Mitt Romney warned that Russia was this country’s “number one geopolitical foe.” It was March 2012. President Barak Obama mocked the comment during that presidential debate. Seven years later, in February 2019, former Obama Secretary of State Madeleine Albright apologized to Romney, noting that “we underestimated what was going on in Russia.” At the debate, Romney also warned of Iran and North Korea as nuclear powers. He cautioned that Russia, along with China, “always stands up for the world’s worst actors.”
In March 2016, Romney called presidential candidate Trump a phony and a fraud and advocated for other candidates in a crowded field. He pointed to Trump’s “bullying, the greed, the showing off, the misogyny, the absurd third-grade theatrics.” That was long before the Jan. 6 invasion of the U.S. Capitol. It was long before the “big lie” about election fraud.
Following the attack on the U.S. Capitol, Romney pointedly blamed Trump: “What happened here was an insurrection incited by the president of the United States. Those who choose to continue to support his dangerous gambit ... will forever be complicit in an unprecedented attack against our democracy.”
Senate Minority Leader Mitch McConnell and House Minority Leader Kevin McCarthy may not care much about what Sen. Romney thinks. But their support of the twice-impeached president may someday place them among those most complicit in dividing Americans, upending American democracy and escalating domestic violence.
Both McConnell and McCarthy showed courage and understanding following the insurrection at the U.S. Capitol. On Jan. 19, McConnell said, “The mob was fed lies. They were provoked by the president and other powerful people.” He told his Republican colleagues that he had not ruled out convicting President Trump following a House impeachment.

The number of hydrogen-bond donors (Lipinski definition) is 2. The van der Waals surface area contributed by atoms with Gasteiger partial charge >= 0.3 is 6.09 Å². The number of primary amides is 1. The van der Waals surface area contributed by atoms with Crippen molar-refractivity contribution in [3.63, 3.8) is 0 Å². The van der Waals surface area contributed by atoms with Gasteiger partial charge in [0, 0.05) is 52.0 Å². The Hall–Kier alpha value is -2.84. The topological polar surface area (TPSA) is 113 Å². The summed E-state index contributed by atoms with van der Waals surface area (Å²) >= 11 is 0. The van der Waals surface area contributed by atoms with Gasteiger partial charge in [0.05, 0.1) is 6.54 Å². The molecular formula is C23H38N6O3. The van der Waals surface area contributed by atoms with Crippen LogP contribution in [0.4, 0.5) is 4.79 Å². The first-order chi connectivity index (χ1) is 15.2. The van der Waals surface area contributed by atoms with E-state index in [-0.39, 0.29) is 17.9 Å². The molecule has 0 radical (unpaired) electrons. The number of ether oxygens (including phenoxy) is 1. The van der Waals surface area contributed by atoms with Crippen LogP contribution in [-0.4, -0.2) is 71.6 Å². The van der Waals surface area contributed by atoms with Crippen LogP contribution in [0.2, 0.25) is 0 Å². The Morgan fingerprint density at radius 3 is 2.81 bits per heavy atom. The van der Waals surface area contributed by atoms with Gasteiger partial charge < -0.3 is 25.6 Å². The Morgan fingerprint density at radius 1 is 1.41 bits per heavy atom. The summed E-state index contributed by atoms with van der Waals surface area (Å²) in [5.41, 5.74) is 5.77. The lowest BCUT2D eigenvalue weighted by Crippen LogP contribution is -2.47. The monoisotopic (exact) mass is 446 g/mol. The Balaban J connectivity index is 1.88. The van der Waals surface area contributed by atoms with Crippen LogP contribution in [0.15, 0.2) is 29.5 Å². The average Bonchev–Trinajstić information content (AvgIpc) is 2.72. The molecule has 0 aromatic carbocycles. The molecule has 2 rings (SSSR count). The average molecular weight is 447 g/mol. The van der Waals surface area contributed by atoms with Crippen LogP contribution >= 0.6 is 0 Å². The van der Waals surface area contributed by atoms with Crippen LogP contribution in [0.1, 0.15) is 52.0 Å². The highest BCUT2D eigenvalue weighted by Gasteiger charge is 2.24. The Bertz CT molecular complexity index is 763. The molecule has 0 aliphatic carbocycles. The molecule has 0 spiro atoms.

CNN reported and the Wall Street Journal confirmed that “A furious McCarthy told the then-President the rioters were breaking into his office through the windows, and asked Trump, ‘Who (epithet deleted) do you think you are talking to?’” Out of concern for the country’s future, he reportedly “wrestled with whether Mr. Trump was fit for office.”
That was before the quest for greater power and fear of Trump’s wrath took them in the opposite direction. They are now complicit in promoting the “big lie.” Many of their colleagues push arguments about election fraud and a riot that to was no more than a peaceful expression of dissatisfaction by true patriots.
Trump’s comments last weekend point to how much the Republican Party has become the Trump Party. At a speech Sunday to the Conservative Political Action Conference, he again called the election “rigged.” Multiple audits, more than 60 court decisions, former Attorney General William Barr — and a new report from a Republican-led Michigan Senate committee — found no such evidence. Despite this, state GOP committees are increasingly led by Trump supporters, even in blue states.
A day before CPAC, he told Maria Bartiromo of Fox News that Jan. 6 protestors were “peaceful,” that police and rioters engaged in a “love fest,” and that his speech to the crowd that day was “mild-mannered.” He also claimed more than one million people attended his “rally” that day, bringing full circle the lie about the crowd size at his inauguration that was discredited quickly. It turned his then-press secretary, Sean Spicer, into an SNL joke.
Perhaps the most important event in recent weeks that speaks truth to Romney’s remarks about Trump is the indictment of the Trump Organization and Trump’s chief financial officer, Allen H. Weisselberg for fraud. The 25-page indictment lays out an alleged criminal conspiracy spanning 15 years. It includes 15 counts of conspiracy, grand larceny, criminal tax fraud, and falsifying records. In addition to the defendants, it mentions “Unindicted Co-conspirator #1,” without naming the individual. Under any circumstances, the alleged fraud is against American taxpayers. Few individuals and very few public corporations, which Trump Organization is not, could get away with it.
Even if Donald Trump is not indicted, the indictments and perhaps others, followed by a trial, may reinforce Romney’s view of Trump as a fraud. Regardless, fraud – for unlawful gain or to deny rights to others -- may not be enough to change the opinions of his followers.
Ironically, Donald Trump comes across as authentic to his followers despite changes in positions and party affiliations over many years. Romney may have been right about Russia and Trump. However, he and other more traditional Republicans, both conservative and moderate and with no help from Sen. McConnell and Rep. McCarthy, have been unable to get their messages to register with a Trump base fueled by rage. Regardless, Romney was right on Russia and might be proven right on Trump.
Carl Gustin is a Gloucester resident and columnist who writes on local, regional and national issues.